The Alaska Yukon Moose weighs just over 1,800 pounds and is the second-largest animal on the continent. Over 7,000 of Alaska’s 175,000 moose are taken annually. The season varies depending on region but is generally between September and the end of November, and the non-resident tag for moose is around $800. You still have to factor other licenses and travel costs. Undoubtedly this is an expensive animal to hunt, even more so if you want to book a guided hunt ($20,000-plus). But if you’re in Alaska hunting for moose you can feasibly look at more than just moose. 

Hunt Multiple Species in Alaska - Caribou

Hunting caribou in Alaska is a little more forgiving. Annually, about 22,000 caribou are harvested in the state that holds a population of nearly 1 million, which are dispersed among 32 distinct herds. A non-resident license for caribou is a little less expensive than moose, coming in at $650. Caribou hunting season is also longer, running between early August and the end of December. 

Take a closer look at Alaska:

Hunt Multiple Species in Arizona - Quail

Arizona: Best State for the Quail Trifecta

There’s only one state in the U.S. where you can hunt the quail trifecta and that’s Arizona. The trifecta includes three species of quail: Gambel’s, scaled, and Mearns. Sure, here we are talking about a single animal, but getting the chance to bag all three of these quail subspecies in a single weekend is a bucket list trip for a lot of upland hunters.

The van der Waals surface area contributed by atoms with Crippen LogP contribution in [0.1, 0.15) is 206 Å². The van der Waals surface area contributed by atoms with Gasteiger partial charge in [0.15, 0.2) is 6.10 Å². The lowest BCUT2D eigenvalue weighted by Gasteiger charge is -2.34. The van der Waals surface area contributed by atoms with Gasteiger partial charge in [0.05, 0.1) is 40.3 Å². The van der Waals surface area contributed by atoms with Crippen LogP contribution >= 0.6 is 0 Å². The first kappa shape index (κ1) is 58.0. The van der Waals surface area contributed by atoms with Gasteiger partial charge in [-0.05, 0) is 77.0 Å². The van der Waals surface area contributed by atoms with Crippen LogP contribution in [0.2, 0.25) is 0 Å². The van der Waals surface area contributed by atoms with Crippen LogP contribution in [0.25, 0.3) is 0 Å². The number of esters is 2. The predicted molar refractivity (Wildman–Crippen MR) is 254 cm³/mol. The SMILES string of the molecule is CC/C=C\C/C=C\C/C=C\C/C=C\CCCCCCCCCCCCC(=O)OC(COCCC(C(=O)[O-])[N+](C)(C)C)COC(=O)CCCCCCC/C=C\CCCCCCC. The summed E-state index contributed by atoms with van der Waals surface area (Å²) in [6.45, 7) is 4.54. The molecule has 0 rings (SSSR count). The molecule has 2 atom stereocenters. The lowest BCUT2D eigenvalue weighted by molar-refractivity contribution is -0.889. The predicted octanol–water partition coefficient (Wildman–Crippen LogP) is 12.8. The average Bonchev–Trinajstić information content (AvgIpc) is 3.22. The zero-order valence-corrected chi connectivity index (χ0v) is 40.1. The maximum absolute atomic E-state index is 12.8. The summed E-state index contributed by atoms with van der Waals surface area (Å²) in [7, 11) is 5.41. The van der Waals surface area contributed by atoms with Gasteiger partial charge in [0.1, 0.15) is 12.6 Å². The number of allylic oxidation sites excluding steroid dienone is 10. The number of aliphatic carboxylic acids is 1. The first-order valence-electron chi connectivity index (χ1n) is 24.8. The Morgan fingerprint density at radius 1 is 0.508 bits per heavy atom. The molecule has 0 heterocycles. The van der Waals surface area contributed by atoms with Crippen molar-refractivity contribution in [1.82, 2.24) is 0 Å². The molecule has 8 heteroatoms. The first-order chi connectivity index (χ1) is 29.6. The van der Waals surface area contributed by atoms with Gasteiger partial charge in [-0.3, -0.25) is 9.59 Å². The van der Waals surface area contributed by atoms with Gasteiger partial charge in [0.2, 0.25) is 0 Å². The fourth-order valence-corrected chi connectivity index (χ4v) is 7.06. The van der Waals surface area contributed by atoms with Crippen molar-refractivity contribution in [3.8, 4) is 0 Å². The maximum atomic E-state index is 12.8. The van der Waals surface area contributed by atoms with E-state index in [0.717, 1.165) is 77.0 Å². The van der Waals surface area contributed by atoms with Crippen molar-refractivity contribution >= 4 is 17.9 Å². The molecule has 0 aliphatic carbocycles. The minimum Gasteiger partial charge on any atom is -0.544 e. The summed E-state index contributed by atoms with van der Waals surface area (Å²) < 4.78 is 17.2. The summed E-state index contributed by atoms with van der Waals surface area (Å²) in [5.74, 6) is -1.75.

Gambel’s is known as the common, low desert quail most often found in brush and thickets. Their call is a repeating, “Chicago, Chicago, Chicago.” 

Scaled quail live in higher, semi-desert grasslands among sparse brush and cacti. A white feathered top has earned them the nickname “cotton-top.” They are known to run more than fly.

The prized quail, however, is the Mearns, aka. the Montezuma, Harlequin, or fool quail because of its colorful plumage and likely because of the bird’s ability to humble the hunter who pursues it. Mearns aren’t known to run; they crouch. They live in the southeastern Arizona mountains where oak trees begin to grow. 

Take a closer look at Arizona:

Hunt Multiple Species in Arkansas - Black Bear

Arkansas: Best State for Black Bears and Bunnies

Honestly, Arkansas is a “best state” for much more than rabbit hunting and black bears. It has earned a spot on our “Best Waterfowl Hunting States” list too, but the fact that hunters can find elk, alligator, feral hogs, bobcat, and myriad other game makes this state stand out in a hunter’s world.